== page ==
The viewer in a gallery handles a small cube. A projection shows an animated world that is implied to exist inside the cube. The physics of the real world are applied to an animated world: the viewer, by manipulating the cube, can inflict dramatic changes. The animated character residing inside the cube relentelessly gets up and restores his world destroyed by forces outside his understanding. When the cube is put back on the pedestal and achieves ‘stability’, the animated character records the disaster in his Disaster Log Book and goes about rearranging the room. Each arrangement he arrives at is unique.
Software for Stability was developed with James George.
The cube, functioning as a play object, becomes in this installation a transitional object: a thing which binds internal and external realities together. Objects of play have a special place in our lives: they are stand-ins for worlds which we can handle and manipulate. Play enables us to â€œstep outside of and manipulate interpretive frames from the perspective of another frameâ€. We engage in metaphorical thinking whenever we play, and often an object, in this case the cube, transitions us into that space. Stability suggests that our interpretative frames are just that: constructs which can be rearranged infinitely.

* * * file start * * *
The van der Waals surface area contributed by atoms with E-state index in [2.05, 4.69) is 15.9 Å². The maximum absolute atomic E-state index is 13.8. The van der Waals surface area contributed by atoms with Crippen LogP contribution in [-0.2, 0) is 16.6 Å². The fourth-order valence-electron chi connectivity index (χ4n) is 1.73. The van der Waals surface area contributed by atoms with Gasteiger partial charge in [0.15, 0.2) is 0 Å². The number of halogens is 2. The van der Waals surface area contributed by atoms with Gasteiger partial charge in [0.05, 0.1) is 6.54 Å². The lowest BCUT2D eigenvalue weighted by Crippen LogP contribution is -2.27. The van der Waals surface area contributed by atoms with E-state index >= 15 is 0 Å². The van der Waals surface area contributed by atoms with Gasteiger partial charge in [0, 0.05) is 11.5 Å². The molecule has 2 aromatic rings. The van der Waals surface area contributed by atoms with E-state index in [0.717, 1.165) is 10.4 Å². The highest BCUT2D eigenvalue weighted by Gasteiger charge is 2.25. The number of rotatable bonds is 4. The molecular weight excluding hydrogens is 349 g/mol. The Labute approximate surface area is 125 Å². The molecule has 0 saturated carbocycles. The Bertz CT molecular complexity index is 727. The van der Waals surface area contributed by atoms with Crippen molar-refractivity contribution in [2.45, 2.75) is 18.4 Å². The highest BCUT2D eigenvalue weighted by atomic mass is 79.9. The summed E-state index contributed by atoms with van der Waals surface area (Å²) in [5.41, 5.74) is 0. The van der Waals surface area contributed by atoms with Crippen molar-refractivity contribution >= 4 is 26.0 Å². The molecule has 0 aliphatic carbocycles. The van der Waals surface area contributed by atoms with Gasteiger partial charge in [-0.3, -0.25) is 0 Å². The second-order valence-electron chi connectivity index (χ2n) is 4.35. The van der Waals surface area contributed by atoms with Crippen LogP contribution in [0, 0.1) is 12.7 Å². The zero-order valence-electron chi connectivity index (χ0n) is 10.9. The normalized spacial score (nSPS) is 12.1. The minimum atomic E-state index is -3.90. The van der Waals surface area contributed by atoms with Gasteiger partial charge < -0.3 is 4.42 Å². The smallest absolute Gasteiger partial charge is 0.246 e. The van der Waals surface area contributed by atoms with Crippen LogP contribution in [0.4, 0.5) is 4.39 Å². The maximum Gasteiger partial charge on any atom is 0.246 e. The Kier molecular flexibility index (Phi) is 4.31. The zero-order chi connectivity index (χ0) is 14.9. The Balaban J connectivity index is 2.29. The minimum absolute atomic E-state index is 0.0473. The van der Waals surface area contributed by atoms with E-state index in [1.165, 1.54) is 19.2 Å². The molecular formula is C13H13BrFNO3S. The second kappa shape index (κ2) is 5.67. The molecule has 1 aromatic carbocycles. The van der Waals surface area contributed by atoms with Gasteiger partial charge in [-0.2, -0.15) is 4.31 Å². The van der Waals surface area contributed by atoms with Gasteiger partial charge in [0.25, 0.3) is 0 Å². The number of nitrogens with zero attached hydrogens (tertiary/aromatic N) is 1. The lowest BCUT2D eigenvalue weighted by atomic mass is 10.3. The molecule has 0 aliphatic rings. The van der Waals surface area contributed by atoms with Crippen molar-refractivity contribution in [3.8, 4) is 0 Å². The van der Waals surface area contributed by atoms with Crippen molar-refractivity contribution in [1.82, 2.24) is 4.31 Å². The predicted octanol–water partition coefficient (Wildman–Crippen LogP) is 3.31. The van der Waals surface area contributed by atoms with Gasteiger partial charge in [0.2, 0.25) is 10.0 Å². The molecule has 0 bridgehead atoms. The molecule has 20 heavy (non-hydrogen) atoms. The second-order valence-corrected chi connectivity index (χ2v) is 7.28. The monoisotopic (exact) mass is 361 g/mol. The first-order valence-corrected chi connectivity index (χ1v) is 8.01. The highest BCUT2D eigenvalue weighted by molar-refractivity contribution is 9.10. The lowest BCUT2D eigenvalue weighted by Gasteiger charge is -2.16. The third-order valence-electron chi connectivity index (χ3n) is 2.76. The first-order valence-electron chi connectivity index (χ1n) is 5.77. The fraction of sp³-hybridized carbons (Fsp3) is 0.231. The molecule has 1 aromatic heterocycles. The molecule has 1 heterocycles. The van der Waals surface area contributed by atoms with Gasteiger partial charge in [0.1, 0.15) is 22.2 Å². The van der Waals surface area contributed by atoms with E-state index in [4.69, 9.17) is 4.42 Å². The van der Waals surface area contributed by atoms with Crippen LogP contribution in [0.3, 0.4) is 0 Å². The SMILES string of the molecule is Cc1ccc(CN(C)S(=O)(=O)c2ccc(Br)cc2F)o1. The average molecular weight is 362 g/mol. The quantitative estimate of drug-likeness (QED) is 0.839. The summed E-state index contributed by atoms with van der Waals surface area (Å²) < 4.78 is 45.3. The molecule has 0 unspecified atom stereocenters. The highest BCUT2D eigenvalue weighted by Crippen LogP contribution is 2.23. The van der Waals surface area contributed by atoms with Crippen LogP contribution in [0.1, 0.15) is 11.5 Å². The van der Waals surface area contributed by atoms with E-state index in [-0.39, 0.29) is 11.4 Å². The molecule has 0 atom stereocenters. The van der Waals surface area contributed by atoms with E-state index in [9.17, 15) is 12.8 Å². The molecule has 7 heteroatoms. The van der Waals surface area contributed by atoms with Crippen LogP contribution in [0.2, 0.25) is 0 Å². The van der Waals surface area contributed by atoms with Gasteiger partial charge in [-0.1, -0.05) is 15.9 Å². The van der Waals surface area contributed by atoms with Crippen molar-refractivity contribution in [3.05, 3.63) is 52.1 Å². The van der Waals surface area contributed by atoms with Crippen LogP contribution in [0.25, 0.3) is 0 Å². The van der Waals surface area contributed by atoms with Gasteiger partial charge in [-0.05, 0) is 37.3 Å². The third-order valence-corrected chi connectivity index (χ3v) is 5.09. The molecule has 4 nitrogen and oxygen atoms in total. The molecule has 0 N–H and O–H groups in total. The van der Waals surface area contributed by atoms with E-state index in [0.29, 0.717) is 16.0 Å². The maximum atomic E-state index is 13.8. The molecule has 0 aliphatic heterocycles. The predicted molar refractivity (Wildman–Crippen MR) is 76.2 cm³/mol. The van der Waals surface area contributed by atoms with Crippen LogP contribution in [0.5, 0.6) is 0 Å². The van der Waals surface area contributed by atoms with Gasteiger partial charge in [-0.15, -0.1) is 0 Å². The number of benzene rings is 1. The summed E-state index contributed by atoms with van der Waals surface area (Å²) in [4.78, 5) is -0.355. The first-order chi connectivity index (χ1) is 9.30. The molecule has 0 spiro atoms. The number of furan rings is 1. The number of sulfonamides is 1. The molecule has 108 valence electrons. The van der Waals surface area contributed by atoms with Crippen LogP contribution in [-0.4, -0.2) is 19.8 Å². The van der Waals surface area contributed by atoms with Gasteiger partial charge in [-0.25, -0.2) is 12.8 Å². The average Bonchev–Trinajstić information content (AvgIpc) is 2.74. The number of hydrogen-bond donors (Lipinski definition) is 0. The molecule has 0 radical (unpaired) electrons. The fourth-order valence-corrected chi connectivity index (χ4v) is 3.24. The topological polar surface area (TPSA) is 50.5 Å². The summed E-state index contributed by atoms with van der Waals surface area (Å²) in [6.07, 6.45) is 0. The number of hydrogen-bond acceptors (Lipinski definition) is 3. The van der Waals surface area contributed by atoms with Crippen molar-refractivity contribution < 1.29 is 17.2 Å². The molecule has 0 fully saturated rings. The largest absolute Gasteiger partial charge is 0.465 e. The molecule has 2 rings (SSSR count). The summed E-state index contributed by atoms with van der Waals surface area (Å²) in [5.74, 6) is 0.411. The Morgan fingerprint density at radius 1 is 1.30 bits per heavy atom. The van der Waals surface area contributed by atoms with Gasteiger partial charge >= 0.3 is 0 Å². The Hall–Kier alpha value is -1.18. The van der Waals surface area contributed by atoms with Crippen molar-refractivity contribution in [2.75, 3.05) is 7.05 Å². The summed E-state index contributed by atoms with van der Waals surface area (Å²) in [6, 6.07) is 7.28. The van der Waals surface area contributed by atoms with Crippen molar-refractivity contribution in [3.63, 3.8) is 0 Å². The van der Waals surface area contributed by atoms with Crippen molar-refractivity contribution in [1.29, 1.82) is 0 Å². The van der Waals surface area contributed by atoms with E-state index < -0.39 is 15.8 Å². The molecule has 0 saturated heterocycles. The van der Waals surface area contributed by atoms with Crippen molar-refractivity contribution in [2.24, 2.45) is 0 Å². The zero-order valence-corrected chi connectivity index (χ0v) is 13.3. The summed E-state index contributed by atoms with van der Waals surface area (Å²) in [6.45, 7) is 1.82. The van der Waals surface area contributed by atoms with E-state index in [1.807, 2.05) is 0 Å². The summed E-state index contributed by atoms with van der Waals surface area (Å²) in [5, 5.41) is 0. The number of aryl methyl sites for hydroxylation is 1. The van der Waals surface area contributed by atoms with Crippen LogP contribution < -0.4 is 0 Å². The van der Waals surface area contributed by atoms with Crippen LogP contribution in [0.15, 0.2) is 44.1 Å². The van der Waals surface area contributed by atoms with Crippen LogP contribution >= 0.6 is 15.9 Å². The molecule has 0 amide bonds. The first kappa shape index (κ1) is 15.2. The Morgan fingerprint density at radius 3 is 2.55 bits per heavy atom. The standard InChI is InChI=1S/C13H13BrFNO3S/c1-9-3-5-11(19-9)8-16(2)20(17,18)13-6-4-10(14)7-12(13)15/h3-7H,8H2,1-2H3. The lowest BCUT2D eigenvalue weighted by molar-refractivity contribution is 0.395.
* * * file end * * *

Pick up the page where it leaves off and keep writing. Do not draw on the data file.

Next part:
The character’s Disaster Log is an effort to analyze and figure out the rules that govern his world. At the core of this concern is desire to control it. It alludes to our recorded histories, pursuits of science and culture as efforts to understand, interpret and control our reality.
Ian Bogost wrote an interesting article about gestures as meaning. He discusses gestures used in games design required for the player to interact with the game world. The article offers insights that relate to the interactive art works as well, and to Stability in particular. Through the example of the ‘Train’ game, he discusses how trivial gestures, such as picking or moving objects might ‘take on multiplicities of meaning in the minds of players and spectators alike’. The familiar gesture re-contextualized in the game can be transformed into reflective devices as the game ‘not only forces the player to manhandle people, it also forces him to figure out how to do so’ and creates ‘a circumstance in which the player’s gestures are allowed to reverberate uncomfortably’.